Lesson Objectives:- Government spending
- Preparing the budget
- Authorization and appropriation
- Budget resolutions
The House of Representatives holds the purse. Approving government expenditures and raising revenues is the main business of the House. One huge item that is involved is the executive budget.
The Executive Budget is prepared and submitted by the president to Congress. Congress breaks it down into bills, then debates, amends, and passes it some time later. Only then is it possible to estimate government spending.
A Fiscal Year (FY) is a twelve-month period that is used for bookkeeping, or accounting, purposes. Usually, the fiscal year does not coincide with the calendar year. For example, the federal government's fiscal year runs from October 1st through September 30th.
Within the fiscal year, Congress is required to conduct two reviews per year.
The first is the Spring Review, the annual process in which the Office of Management and Budget (OMB) requires federal agencies to review their programs, activities, and goals, and submit their requests for funding for the next fiscal year.
Then comes the Fall Review, the annual process in which the OMB, after receiving the agency requests for funding, reviews the requests, makes changes, and submits its recommendations to the president.
The Election-Year Budget is a very compressed process. The outgoing president does not set a budget for a year in which he will not be president and when the budget needs to be approved, the incoming president has not even been chosen yet.
The budget goes through several steps from what is possible to what is confirmed. The first is Authorization, a formal declaration by a legislative committee that a certain amount of funding may be available to an agency. Some authorizations terminate in a year; others are renewable automatically without further congressional action.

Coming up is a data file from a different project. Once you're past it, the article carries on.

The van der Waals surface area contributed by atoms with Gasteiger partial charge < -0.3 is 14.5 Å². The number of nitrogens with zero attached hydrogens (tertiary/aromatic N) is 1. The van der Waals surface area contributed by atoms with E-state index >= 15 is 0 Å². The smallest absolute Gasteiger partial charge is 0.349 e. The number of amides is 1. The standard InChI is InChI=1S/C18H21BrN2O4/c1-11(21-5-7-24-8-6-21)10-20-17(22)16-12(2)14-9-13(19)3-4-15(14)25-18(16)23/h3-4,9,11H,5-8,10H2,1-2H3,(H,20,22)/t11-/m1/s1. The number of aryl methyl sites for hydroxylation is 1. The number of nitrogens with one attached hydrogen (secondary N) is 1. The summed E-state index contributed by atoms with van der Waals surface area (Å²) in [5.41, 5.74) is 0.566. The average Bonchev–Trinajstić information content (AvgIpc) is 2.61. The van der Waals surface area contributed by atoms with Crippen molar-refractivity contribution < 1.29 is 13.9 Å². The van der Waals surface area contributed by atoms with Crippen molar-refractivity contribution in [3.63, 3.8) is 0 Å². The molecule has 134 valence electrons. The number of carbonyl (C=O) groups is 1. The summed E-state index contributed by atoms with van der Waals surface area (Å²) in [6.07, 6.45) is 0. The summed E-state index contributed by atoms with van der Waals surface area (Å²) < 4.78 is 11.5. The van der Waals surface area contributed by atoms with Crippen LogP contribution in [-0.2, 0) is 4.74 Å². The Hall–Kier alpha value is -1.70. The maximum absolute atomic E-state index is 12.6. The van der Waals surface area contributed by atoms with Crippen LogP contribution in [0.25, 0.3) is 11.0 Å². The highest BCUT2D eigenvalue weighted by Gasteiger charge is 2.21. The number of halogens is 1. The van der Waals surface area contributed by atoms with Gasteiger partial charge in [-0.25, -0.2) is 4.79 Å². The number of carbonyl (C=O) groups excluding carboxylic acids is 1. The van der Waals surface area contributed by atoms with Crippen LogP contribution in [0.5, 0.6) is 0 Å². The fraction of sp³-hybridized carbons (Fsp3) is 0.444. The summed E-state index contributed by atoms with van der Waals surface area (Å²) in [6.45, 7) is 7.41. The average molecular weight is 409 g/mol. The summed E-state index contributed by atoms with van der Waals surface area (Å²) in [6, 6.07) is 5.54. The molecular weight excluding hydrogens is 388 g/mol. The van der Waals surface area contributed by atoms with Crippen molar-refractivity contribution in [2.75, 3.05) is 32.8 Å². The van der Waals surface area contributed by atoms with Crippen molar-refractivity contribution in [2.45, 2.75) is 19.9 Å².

Then, there is Appropriation. That is the passage, by Congress, of a spending bill specifying the amount of authorized funds that will actually be allocated for an agency's use.
There is a cycle to the budget. It begins in May with the First Budget Resolution. That is the resolution passed by Congress in May that sets overall revenue goals and spending targets for the following fiscal year.
Then, there is the Second Budget Resolution. It has a different tone as it is a resolution passed by Congress in September that sets binding limits on taxes and spending for the following fiscal year.
When Congress fails to act, there is still a solution. The Continuing Resolution is a temporary funding law that Congress passes when an appropriations bill has not been passed by the beginning of the new fiscal year on October 1st.
The Federal Debt Ceiling is designed to limit spending, but there are problems Congress can face. When government spends more than it has, it has to issue new debt. When the federal debt reaches the debt ceiling, Congress must then raise the debt ceiling to add more debt. If the debt ceiling is not raised, the government faces being shut down as well as defaulting on its prior obligations.